While the titles fashion blogger, Instagram pioneer, even new-gen model have been bandied around to describe Warne Shadbolt over the years, she just laughs when I ask what she writes in the ‘profession’ box on airport immigration forms. “I really struggle with this,” she admits. “I say influencer, but it’s such a generalisation because everyone has a very different skill set and very different businesses. I worked as a digital consultant with Qantas for three years and put together their Influencer program, but then on the other side of that, I did a video series for their in-flight entertainment that was a five-part episode we shot with talent around the world. My team did all of the production and the casting, all of the post-production. We even helped with the press strategy. The part that many people, including myself, struggle with is the [notion] that influencers are just vain people who love to take photos of themselves. People will always try to discredit your hard work or intelligence or resilience.”
Though academic, Warne—who was so bright she skipped two grades of primary school—knew from her teens that she wanted her future swathed in fabulous clothes. “I started as an intern in the fashion cupboard at Harper’s Bazaar and Grazia when I was 19, the lowest of the fashion magazine food chain, but I loved it.” It was her first overseas holiday, to Japan, a year later with her now-husband, Luke Shadbolt, that served as the catalyst for Gary Pepper Vintage. “I came back from our trip and was like, ‘If those girls can walk around in Harajuku dressed up like dolls and they don’t care what people think, I can model some clothes and put them on eBay. What’s the worst that can happen?’” Today, she fronts global fashion magazines and sits front row at Paris Fashion Week alongside A-list editors and celebrities.
“I’ve had my fair share of surreal moments,” she concedes of her work being a world away from low-key Avoca. “I remember walking into the Dior show alongside Rihanna once, and experiencing a glimmer of what it was like to be the real her. We were in this tiny corridor and she turned around and said to her best friend who was with her, “Girl, you look so fine.” It was genuine love and friendship. Then we got seated, all the cameras arrived, and she just turned that celebrity button on. It was crazy.”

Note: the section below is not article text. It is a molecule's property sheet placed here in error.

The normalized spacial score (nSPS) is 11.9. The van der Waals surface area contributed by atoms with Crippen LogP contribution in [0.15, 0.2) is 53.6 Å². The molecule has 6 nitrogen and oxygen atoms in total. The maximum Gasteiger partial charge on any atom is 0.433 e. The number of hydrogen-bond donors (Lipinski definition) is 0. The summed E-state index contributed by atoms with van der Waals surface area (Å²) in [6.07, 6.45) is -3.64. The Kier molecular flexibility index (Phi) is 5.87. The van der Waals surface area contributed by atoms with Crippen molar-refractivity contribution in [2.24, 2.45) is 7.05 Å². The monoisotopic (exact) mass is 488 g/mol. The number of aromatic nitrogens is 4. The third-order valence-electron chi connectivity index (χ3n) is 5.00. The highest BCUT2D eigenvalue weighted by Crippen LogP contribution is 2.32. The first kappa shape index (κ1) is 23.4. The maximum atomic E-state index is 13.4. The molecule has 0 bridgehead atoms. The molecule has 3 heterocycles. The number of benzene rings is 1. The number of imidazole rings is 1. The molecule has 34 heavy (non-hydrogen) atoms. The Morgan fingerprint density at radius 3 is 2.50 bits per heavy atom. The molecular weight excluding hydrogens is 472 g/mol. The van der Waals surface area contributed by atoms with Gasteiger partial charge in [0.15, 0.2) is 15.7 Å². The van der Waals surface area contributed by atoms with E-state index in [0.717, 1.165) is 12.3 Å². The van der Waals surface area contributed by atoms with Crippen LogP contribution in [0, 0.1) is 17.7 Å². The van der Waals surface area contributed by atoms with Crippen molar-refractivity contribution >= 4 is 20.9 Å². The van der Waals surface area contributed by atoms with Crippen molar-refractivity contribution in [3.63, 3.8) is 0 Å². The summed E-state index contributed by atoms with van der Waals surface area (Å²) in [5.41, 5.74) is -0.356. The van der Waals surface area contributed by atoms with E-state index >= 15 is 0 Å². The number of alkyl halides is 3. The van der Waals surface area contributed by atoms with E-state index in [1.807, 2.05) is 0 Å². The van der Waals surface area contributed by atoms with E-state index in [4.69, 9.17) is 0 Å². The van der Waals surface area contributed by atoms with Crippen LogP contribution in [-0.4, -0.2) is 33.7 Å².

Comfortable as she is with being one of the most recognised influencers in the world, Warne Shadbolt is the first to admit the journey’s not always been easy, especially during high school. “We moved from Western Australia to the Central Coast to be near Mum’s family and my school was not multicultural in the slightest—I was one of four Asians. As crazy as it sounds, until I was bullied in high school, I had no idea that being Asian meant that you looked different,” she says. “I really developed this complex about having small, slanted eyes, so I started drawing this winged eye that accentuated my whole face. Eventually it became this thing people knew me for. [The dramatic eye make-up look went on to become Warne Shadbolt’s global signature.] At the time I thought, ‘I just love this look’, but on reflection, I realise it was a mask for my insecurities.
“I was five months old when I was adopted [from South Korea in 1989]. It’s always been a very open discussion in my family, but it wasn’t until I was older that I realised the negative connotations. I guess adoption just runs in our family—my sister and cousins are of Asian descent—but the rest of my family is white. [Warne Shadbolt also has an older brother, Ryan, 37, her parent’s biological son, plus a younger sister, Caitlin, 27, also from South Korea, and cousins adopted from Thailand and the Philippines.] I remember going through the process of tracking down my original birth certificate to get my US work visa a few years ago. They sent what had passed as a Korean birth certificate at the time, but these days it would not be recognised. I remember reading where it said, ‘Approximate date of birth’ and having this identity crisis thinking, ‘What? Am I not an Aquarius?’”